Play This (Not That), to Put Your Baby to Sleep
There are plenty of playlists out there for putting your baby to sleep, but what about good, old fashioned albums? If you still hold onto the Album as the epitome of creative output for musical artists, here are a few of our favorites for your kids’ bedtime:
Play: “ Passenger,” by Lisa Hannigan
Not: “Nighthawks at the Diner” by Tom Waits
Play: “Return to Pooh Corner,” by Kenny Loggins
Play: Anything by Rockabye Baby (The Radiohead and Eminem albums are great!)
Not: “Lullaby Magic,” by Joanie Bartels
Loggins surprisingly manages to make his creative take on these simple children’s songs not-cheesy. And Rockabye Baby has filled the void left by the Raffis of the world. Bartels’ album is just out of date. Time to update that collection, mom (or pop).
Play: “Violin Lullabies,” by Rachel Barton Pine
Not: “Le Sacre du Printemps” (The Rite of Spring), by Igor Stravinsky
Many thanks to my friend, Stacy Garrop, for this recommendation. Barton Pine, a Chicago-born violinist, debuted with the Chicago Symphony Orchestra at age 10. She was famously in a horrific train accident, after which the international music community rallied around her, raising incredible amounts of money at benefit concerts all around the world. Barton Pine currently tours worldwide, performing everything from baroque chamber music to heavy metal. She recorded the album when her baby was born.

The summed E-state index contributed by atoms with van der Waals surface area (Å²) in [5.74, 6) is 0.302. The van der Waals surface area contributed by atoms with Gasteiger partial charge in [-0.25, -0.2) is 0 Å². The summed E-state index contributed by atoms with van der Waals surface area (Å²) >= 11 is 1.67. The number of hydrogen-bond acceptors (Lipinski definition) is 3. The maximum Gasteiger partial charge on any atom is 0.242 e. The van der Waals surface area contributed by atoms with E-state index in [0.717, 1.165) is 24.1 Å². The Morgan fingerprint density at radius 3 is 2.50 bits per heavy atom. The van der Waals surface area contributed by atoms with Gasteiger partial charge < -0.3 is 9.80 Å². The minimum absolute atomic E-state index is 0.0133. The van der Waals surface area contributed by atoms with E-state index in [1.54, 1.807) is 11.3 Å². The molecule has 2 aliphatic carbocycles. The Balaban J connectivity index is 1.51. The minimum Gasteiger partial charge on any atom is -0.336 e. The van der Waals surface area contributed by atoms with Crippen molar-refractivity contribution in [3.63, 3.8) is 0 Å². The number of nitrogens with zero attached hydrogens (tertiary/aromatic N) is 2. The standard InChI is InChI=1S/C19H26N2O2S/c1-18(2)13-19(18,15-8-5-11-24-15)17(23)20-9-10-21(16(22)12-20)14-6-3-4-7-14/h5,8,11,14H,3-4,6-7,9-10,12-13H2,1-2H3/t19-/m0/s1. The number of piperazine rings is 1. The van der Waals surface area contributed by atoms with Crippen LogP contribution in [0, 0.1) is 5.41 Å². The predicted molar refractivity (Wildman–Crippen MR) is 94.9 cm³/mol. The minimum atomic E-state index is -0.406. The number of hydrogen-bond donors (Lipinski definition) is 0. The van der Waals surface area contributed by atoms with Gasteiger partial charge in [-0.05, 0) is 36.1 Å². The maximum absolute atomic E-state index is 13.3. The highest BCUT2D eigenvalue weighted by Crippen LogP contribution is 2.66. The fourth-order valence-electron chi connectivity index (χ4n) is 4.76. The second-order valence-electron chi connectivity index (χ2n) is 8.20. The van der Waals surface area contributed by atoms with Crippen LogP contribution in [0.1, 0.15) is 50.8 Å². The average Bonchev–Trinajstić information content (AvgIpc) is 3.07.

Legend has it that there were riots in Paris at the first performance of Stravinsky’s seminal work. Whether it was the music or the dancing that caused unrest in the audience, you don’t want to risk your baby having the same reaction.
Play: “Summer,” by George Winston
Not: “Live at the Acropolis,” by Yanni
It may not be your thing, but open your mind to the possibility of New Age music. Winston is particularly accessible, with influences like The Doors, Fats Waller, Teddy Wilson, Earl Hines and Donald Lambert.
Play: “O Holy Night,” by Luciano Pavarotti
Play: “Christmas Portrait,” by The Carpenters
Not: “Christmas in the Heart,” by Bob Dylan
Both the Pavarotti album and the Carpenters one are rife with incredible singing and great arrangements of classic Christmas songs. As for the Dylan, his is a nice collection of songs, but the singing on this album is some of the worst ever recorded for Christmas time.
Play: “The Lovers, the Dreamers and Me,” by Jane Monheit
Play: “In The Wee, Small Hours of the Morning,” by Frank Sinatra
Not: “Sleeping Beauty,” by Sun Ra
Monheit’s music is beautiful and relaxing. Sun Ra’s is a precursor to the jarring opening credits sequence for the hit Showtime series, “Homeland.”
Play: “Ambient 1 / Music for Airports,” by Brian Eno
Not: Cheap White Noise Machines
Forget cheap sound machines and play your baby some real music. Drawing early inspiration from John Tilbury, Cornelius Cardew, John Cage, LaMonte Young, Terry Riley and Steve Reich, Eno went on to collaborate throughout his career with artists like Cluster, David Bowie, Talking Heads and U2. Designed to calm air passengers against fears of flying and the threat of crashes, this album should have no trouble calming your finicky baby.
Avoid at All Cost:
- Ben Jones